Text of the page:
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olivia said on March 19th, 2005 at 5:56 pm :

when i clicked on “still exists today” i thought i was gonna read about some undercover thing sowhere uncivilized about human trafficking. what i got wasnt quite like it, but i hate it just as much!


kines said on March 19th, 2005 at 11:16 pm :

Yeah, its tragic. Love can never be created from something that doesn’t exist, in my opinion.


profoundly disturbed said on March 21st, 2005 at 12:07 pm :

i didnt expect the movie to have been to your liking so much… im really glad. we could go see a touch of spice on fri if u want…. i could come along to explain the random greek details a non-greek person wouldnt get…. hehe…


Xicabella said on May 27th, 2005 at 5:53 pm :

Certainly an amazing film. The cinematography was incredible. “Brides” overwhelmed my thoughts and emotions. When I saw it I needed to decompress for about an hour. Highly recommend “Brides” to anyone!

Mar 19, 2005 | Movie Review for Brides

Hence commences the review of yet another movie I went to see with kudu and imma at ARP Cineastes near Porte de Clichy: Brides aka Nyfes (2004)

Director: Pantelis Voulgaris
Starring: Damian Lewis (Dream Catchers, Band of Brothers), Viktoria Charalabidou, Evelina Papoulia
Rated: Not rated but most likely PG
Runtime: 128 min

A sentimental, gripping (and romantic) Greek film (as can be deduced by the names of the main actors/actresses), Brides proves to be a memorable one, both in its presentation and its content. The movie is apparently based on true accounts of how in the 19020s, “mail-order brides” were sent from Greece to marry men in the United States. This particular case traces a certain Samothracian Niki Douka, who has to go to Chicago to marry Prodromos, who had been married to Niki’s sister until she had returned, no longer capable of stand life in the States. She is essentially forced to go in order to save her family’s name. However, on the SS King Alexander that takes her to New York, she happens across one-time war photographer Norman Harris, who realises the angst and the despair, and eventually comes to their cause, for those 700 brides who hold only photographs of their future husbands.

Perhaps what tore me most apart in the movie was the apparent helplessness these women felt, in that they knew a better life awaited them across the Atlantic, especially after such conflicts with the Turks as well as other wars in the earlier part of the 19th century, but that this involved becoming married to a man they only knew by photograph. The movie presents three cases within this “mail-order” restrictiveness overshadows “true love” with varying degrees of success: the love between Niki and Norman which Niki refuses, knowing she has her family to save; that between Haro and Antonius, which meets a tragic end after Haro commits suicide knowing that once in the States with her husband she will never be able to return to find Antonius, and finally the one between Olga and the sailor, which fortunately ends well as both escape.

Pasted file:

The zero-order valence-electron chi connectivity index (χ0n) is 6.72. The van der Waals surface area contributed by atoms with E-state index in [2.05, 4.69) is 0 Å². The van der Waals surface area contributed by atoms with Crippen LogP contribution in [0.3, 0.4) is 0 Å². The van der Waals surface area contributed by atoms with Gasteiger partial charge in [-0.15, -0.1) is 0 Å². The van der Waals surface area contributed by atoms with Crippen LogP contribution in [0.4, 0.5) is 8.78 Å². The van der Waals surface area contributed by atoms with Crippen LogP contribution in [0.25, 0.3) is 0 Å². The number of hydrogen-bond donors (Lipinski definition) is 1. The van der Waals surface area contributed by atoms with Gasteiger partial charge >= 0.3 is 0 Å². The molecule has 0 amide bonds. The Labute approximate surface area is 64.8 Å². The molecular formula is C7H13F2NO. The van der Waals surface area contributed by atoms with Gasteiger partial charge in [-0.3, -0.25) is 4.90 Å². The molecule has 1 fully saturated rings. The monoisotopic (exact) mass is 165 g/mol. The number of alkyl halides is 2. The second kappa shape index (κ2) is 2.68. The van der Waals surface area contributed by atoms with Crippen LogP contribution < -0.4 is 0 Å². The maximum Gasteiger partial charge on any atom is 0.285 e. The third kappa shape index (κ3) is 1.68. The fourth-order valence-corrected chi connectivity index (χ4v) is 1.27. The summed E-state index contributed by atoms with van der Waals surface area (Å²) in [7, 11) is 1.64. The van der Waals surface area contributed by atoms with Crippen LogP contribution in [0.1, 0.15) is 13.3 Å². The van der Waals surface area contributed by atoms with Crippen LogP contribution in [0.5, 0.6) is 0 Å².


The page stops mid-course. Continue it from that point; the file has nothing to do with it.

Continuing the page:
And to think such “mail order brides” still exist today. Where has real love gone? Why have we cultivated a world where people think they can earn love with money, and on the other side that it is perfectly acceptable to list one’s photograph along with your age, height, weight, hair and eye color in order to go abroad and live a presumably better life? I mean I realise that nowadays women can flatly turn down offers for marriage, but I find it difficult to imagine what sort of man would go rifle through a website and select women just by their looks and some flimsy character analysis. Seriously.

For those of you who speak Greek, for the paucity of information in English on the movie, visit its official website, where you’ll undoubtedly find a lot more information about the movie and the sad roots it has been derived from. You’ll find a slideshow of some of the women who appeared in the movie in their bridal costume attire.

This entry was posted on Saturday, March 19th, 2005 at 12:41 pm, EST under the category of Movie Reviews. You can leave a response, or trackback from your own site.